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Beef, Cabbage, Mushroom Stoup

2013 June 1
by taiyyaba

I realize …..

that this just looks like a bowl of brown mush. But it is one delicious bowl of brown mush.

When I first made this, it was a throw-together recipe based on what I had in the fridge. Now, I plan meals to have leftover ingredients for this stoup (thicker than a soup, thinner than a stew = stoup). So, I made a batch of my favorite Asian slaw, by Once Upon A Chef, and had a lot of cabbage left over for this delicious bowl of brown mush.

Try it – it’s excellent on a rainy night and it stores, freezes, reheats really well. Serve it carb-free or with white rice.

Beef, Cabbage, and Mushroom Stoup
As with many of my recipes, this is about technique and not exact proportions. the technique here is to cook each thing separately so that you build layers of flavor. this recipe can accommodate different amounts of ingredients depending on what you have in the house. for example – i’ve never tried it, but i think celery would be great in this. make it vegetarian by substituting white beans for the beef!

2 lbs ground beef (all 85% lean or half 85% and half extra lean)
4 packs (32 oz) white or cremini mushrooms, stems and caps separated
1 head green cabbage, or a mixture of red and green, shredded or chopped
2 big sweet onions, diced
3-4 cloves garlic, minced
dry bay leaves
broth (bullion cubes) 4-6 cups depending on how soupy you want it
arab “meat spice”
salt and black pepper
any mix of sage, rosemary, or parsley.

a note about “meat spice” – as i’ve mentioned before, this is a great spice blend for beef and lamb. look for it at arab and mediterranean stores or you can make your own according to your own tastes (try this one). if you don’t have meat spice, the simplest thing to do is to use a mix of cumin, nutmeg, and allspice.

1. on high or medium high heat, brown the meat in a dutch oven or wide stainless steel pan.

browning meat: the first step of adding flavor to this stew is getting a great sear on the meat. i don’t exactly know how this helps, but it’s the same thing that makes steak and grilled burgers delicious. go with it.

wait till the pan gets very hot, then add a bit of oil. if you’re using all 85% beef (which i prefer in this dish), you don’t need to add oil first.

put the meat into the pan in a single layer and don’t touch it for a few minutes (3-5 min). on the raw meat side, sprinkle a teaspoon of meat spice, crack some black pepper, and 1/2 tsp of salt.

peek under the layer of meat and see if it’s got a brown sear on it. yes? good! turn it over with a spatula – still trying to keep it in a single layer. brown again. add another tsp of meat spice and mix the meat up, breaking up the layers. try to leave it kind of chunky.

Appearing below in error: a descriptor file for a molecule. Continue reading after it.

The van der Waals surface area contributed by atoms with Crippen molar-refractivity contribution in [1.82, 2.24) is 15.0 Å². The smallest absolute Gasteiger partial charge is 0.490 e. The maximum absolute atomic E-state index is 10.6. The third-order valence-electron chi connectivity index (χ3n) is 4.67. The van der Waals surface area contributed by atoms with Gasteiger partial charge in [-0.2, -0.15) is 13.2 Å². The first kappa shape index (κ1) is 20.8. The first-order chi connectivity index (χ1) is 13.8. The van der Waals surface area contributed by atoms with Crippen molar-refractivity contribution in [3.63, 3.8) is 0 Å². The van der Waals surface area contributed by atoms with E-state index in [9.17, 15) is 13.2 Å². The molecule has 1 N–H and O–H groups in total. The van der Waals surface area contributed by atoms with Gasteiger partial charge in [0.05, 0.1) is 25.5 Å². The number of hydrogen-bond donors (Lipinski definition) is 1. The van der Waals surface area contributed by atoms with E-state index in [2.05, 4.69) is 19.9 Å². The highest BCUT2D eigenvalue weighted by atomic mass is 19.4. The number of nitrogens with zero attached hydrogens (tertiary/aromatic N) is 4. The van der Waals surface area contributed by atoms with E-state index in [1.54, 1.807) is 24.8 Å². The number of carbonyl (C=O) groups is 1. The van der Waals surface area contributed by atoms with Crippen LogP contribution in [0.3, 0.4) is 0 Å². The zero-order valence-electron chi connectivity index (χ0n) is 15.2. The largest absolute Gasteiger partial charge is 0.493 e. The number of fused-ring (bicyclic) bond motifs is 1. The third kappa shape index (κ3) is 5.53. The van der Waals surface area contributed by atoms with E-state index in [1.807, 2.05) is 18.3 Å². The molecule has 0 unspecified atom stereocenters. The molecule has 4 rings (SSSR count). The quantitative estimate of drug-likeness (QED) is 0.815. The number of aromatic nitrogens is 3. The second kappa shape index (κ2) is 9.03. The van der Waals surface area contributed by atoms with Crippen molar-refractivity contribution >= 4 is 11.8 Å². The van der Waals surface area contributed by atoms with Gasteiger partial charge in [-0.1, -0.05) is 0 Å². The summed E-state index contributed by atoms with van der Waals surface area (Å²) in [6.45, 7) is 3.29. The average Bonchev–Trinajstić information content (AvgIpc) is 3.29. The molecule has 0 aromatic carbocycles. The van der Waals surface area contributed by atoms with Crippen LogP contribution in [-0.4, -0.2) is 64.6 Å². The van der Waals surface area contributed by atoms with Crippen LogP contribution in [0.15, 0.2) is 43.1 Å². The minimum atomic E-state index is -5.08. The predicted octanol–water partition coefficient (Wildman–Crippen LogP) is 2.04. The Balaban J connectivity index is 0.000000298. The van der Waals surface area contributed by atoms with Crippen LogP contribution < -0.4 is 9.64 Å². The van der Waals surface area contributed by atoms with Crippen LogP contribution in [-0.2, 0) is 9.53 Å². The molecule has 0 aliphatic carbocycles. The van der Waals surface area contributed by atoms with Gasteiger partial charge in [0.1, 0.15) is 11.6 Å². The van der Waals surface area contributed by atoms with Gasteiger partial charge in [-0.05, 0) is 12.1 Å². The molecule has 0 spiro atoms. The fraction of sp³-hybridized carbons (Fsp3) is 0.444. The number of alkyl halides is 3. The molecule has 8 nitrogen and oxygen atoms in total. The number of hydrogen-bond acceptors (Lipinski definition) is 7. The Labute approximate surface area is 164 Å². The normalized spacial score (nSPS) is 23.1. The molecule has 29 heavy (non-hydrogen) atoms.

remove the meat, leaving any fat in the pan, and put it aside (it doesn’t have to be all the way cooked through yet).

2. take advantage of the meat fat and brown-ness stuck to the pan by throwing some onions in here. stir to cover in the meat fat and add a couple of bay leaves and sprinkle with a little bit of salt.

browning onions: lower the heat to medium and brown the onions. this is really important – when a recipe calls for browning onions, take the time to get them at least light golden, even darker if you have time. two things are happening right now – the onions are soaking up the flavor of the meat and they’re caramelizing. both of this builds really deep, savory flavors.

3. add the mushroom stems

while the onions are getting delicious, put the mushroom stems in food processor with a few cloves of garlic (or just mince the garlic). once they onions are golden brown, add the mushroom stems and a bit more salt (1/4 tsp).

The mushroom stems will produce some liquid, which will help you scrape up any brown bits (which is concentrated flavor) on the bottom of the pan. do this. cook till the whole mixture is well-browned. remove and add to wherever you’re holding the meat mixture.

4. add the mushroom caps.

turn the heat up to medium high again (you might need to add some oil this time) and add sliced mushroom caps. add salt (1/4 tsp) and black pepper. cook until the mushrooms are soft…but be careful! as soon as the mushrooms release a significant amount of liquid, you’re done. don’t dry them out because this broth will add great flavor to the final dish.

a note on salt: see that i’ve salted every layer of this stew instead of adding a lot of salt all at once at the end. this also builds flavor. after this point, don’t salt the pot until after you simmer the full pot since your broth might have enough salt to finish up the whole dish.

5. add the meat and onions back in. add in one more teaspoons of meat spice and stir to combine.

6. add the shredded cabbage and broth. stir. if

you’re using sage and rosemary (which i recommend), push two full stems of rosemary into the stew in different places. remove the leaves from a stem of sage and stick the sage stem itself into the pot.

cover and simmer until the cabbage softens and the ground beef is fully cooked, about 5-10 minutes. taste and add more salt and spices if necessary.

7. to finish, chop fresh sage and rosemary and stir. . You could also garnish with golden raisins (for a little eastern european flavor), toasted pine nuts, or sour cream.

One Response leave one →
  1. June 2, 2013

    Often times I do the same… just throw things together and just hope it’ll all work out. When it does then that’s a score… it turns into a permanent dish that I look forward to making again. This dish sounds pretty good… I love cabbage.. love mushrooms… both make a great combo with beef! And I love your created term “stoup”… I think I’ll be using it! :P

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